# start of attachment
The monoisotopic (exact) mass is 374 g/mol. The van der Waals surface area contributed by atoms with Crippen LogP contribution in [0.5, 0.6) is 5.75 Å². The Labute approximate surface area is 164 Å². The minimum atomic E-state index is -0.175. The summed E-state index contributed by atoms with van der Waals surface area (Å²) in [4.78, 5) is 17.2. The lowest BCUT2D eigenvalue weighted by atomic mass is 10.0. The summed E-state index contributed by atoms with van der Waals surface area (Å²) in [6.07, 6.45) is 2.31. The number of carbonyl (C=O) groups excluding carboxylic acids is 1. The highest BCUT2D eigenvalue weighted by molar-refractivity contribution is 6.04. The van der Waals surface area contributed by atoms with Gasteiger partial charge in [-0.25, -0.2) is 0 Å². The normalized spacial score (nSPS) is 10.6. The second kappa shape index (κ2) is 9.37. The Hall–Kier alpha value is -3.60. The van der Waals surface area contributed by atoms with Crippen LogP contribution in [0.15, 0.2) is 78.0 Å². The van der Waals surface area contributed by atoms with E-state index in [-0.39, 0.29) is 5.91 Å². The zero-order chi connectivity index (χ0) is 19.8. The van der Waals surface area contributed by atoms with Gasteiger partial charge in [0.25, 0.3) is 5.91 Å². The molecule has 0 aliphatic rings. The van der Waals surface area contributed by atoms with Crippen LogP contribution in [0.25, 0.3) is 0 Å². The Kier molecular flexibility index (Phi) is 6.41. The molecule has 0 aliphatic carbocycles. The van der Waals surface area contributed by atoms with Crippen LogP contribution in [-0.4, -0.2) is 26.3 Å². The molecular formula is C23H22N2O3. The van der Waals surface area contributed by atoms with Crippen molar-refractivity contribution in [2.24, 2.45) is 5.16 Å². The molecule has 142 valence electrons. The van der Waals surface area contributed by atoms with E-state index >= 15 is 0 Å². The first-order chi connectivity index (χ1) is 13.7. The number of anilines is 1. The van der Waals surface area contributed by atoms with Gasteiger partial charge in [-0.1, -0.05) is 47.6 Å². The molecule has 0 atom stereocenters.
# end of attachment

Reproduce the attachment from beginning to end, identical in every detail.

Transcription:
The monoisotopic (exact) mass is 374 g/mol. The van der Waals surface area contributed by atoms with Crippen LogP contribution in [0.5, 0.6) is 5.75 Å². The Labute approximate surface area is 164 Å². The minimum atomic E-state index is -0.175. The summed E-state index contributed by atoms with van der Waals surface area (Å²) in [4.78, 5) is 17.2. The lowest BCUT2D eigenvalue weighted by atomic mass is 10.0. The summed E-state index contributed by atoms with van der Waals surface area (Å²) in [6.07, 6.45) is 2.31. The number of carbonyl (C=O) groups excluding carboxylic acids is 1. The highest BCUT2D eigenvalue weighted by molar-refractivity contribution is 6.04. The van der Waals surface area contributed by atoms with Gasteiger partial charge in [-0.25, -0.2) is 0 Å². The normalized spacial score (nSPS) is 10.6. The second kappa shape index (κ2) is 9.37. The Hall–Kier alpha value is -3.60. The van der Waals surface area contributed by atoms with Crippen LogP contribution in [0.15, 0.2) is 78.0 Å². The van der Waals surface area contributed by atoms with E-state index in [-0.39, 0.29) is 5.91 Å². The zero-order chi connectivity index (χ0) is 19.8. The van der Waals surface area contributed by atoms with Gasteiger partial charge in [0.25, 0.3) is 5.91 Å². The molecule has 0 aliphatic rings. The van der Waals surface area contributed by atoms with Crippen LogP contribution in [0.25, 0.3) is 0 Å². The Kier molecular flexibility index (Phi) is 6.41. The molecule has 0 aliphatic carbocycles. The van der Waals surface area contributed by atoms with Crippen LogP contribution in [-0.4, -0.2) is 26.3 Å². The molecular formula is C23H22N2O3. The van der Waals surface area contributed by atoms with Crippen molar-refractivity contribution in [2.24, 2.45) is 5.16 Å². The molecule has 142 valence electrons. The van der Waals surface area contributed by atoms with E-state index >= 15 is 0 Å². The first-order chi connectivity index (χ1) is 13.7. The number of anilines is 1. The van der Waals surface area contributed by atoms with Gasteiger partial charge in [-0.1, -0.05) is 47.6 Å². The molecule has 0 atom stereocenters.